As a beginner in the the crypto world, there’s a lot to take in. Just five months ago I set up a MetaMask wallet and used a decentralised exchange (DEX) for the first time. With the help of some more experienced friends, I deposited some ETH to my wallet and dived right in.
However not everyone has a helping hand and it’s a complicated landscape to a beginner. The majority of people entering the market will most likely be unaware of how you can easily fall prey to a number of scams in the space, so I’m going to write up some of the common scams, and how to avoid them.
Also a key thing to remember about all blockchain technology is all transactions are recorded and publicly visible. This means if you find yourself in a situation where you don’t know what happened to your coins, whether you’ve been targeted by a scam, or made a mistake in transferring your tokens, there will be a record which can be analysed. This may help you recover any lost funds.
1. Look after your Private Keys
Whenever you set up a new wallet you will receive the Public Key and the Private Key, or potentially another security measure such as a Keystore File. The Private Key can restore your wallet to another location giving a potential scammer access to your account. Scammers will take advantage of your lack of knowledge as a beginner and try to manipulate you into giving up this information.
Your Public Key is the address of your wallet and this one is safe to share. The similarity in their names can lead to confusion so be very careful about which information you share with others.
There are a lot of big influencers in the crypto space. Scammers will impersonate them and interact with you to try and lure you in.
As a general rule of thumb, anyone who contacts you directly over Twitter, YouTube or a Messaging App is most likely not trustworthy. Especially if they appear as a noteworthy influencer. Check URL’s and account handles carefully and never send any personal or account information.
3. Scammers sending you tokens or fake accounts
A common scam is to deposit either a token to your wallet, or send you the seed phrase/private key to another account. Be extremely cautious interacting with anything you don’t recognise, especially if it appears too good to be true. In the crypto world it 100% will be.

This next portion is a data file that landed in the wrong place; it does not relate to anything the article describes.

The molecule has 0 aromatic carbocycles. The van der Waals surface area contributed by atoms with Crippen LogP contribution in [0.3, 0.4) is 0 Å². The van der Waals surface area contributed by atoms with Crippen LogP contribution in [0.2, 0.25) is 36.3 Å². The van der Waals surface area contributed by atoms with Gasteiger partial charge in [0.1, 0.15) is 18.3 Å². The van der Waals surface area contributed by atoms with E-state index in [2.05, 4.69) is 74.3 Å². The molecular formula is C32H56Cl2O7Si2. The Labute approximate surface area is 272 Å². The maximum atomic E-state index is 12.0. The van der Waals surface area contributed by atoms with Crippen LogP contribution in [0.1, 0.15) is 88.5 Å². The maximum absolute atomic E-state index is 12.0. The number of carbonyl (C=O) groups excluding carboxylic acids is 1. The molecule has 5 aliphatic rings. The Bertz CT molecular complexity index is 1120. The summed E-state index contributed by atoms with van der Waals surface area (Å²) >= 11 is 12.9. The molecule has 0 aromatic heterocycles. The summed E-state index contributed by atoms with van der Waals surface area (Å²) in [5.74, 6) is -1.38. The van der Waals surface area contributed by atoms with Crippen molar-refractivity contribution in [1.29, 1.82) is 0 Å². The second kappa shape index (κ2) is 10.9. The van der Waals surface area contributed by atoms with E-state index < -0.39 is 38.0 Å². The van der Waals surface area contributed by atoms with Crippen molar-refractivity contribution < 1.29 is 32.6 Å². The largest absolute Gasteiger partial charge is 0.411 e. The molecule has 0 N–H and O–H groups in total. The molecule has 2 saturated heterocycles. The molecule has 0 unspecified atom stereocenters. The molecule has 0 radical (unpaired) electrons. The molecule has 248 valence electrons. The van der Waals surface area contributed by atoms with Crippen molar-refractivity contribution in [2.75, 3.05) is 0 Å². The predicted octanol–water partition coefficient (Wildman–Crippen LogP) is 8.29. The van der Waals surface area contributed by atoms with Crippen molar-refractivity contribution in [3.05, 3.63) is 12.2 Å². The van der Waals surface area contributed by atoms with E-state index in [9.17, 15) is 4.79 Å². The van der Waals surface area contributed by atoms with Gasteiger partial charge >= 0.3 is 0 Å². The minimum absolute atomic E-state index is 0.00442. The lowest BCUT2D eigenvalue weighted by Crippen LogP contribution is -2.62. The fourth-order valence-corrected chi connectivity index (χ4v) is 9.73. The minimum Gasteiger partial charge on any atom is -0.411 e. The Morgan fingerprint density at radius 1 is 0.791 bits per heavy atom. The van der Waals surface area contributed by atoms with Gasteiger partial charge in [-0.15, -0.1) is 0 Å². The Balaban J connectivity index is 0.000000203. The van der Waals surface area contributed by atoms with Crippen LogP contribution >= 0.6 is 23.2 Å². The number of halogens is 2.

A similar method to steal your tokens is when you ‘authorise’ an application to spend tokens from a wallet such as MetaMask. Always read the description in your wallet if you are ‘signing’ a transaction and be very careful about which websites you do this on.
4. Phishing on fake websites
Scammers will create a website which looks identical to the real thing, but the domain will be very slightly different and this is something that can easily missed. Alternatively websites can be created which appear to represent a crypto project but are just a scam. For example when a new token is due to be released, scammers can set up a website all about the drop and even pay to advertise it on Google making it appear at the top of the search listings.
Unsuspecting investors can easily end up on these fake websites and end up sending funds to an address where you will hear nothing back. This is a great reason to use InCrypto Hub to navigate to official project websites. Otherwise check CoinGecko or CoinMarketCap to find official token information and social media accounts.
5. Rug Pulls and Manipulation
There are a number of warning signs with young projects with low liquidity, low market caps, anonymous teams and a low distribution of tokens. New tokens will be launched into the market designed to attract investors, only for the team to steal investor funds or crash the price by selling a large proportion of the supply.
These projects can appear very convincing at first and even be hyped up by the community as people get excited about being early investors. Be sure to spend some time researching the project to form your own opinion and always be cautious as some projects come with a much, much higher risk of losing everything.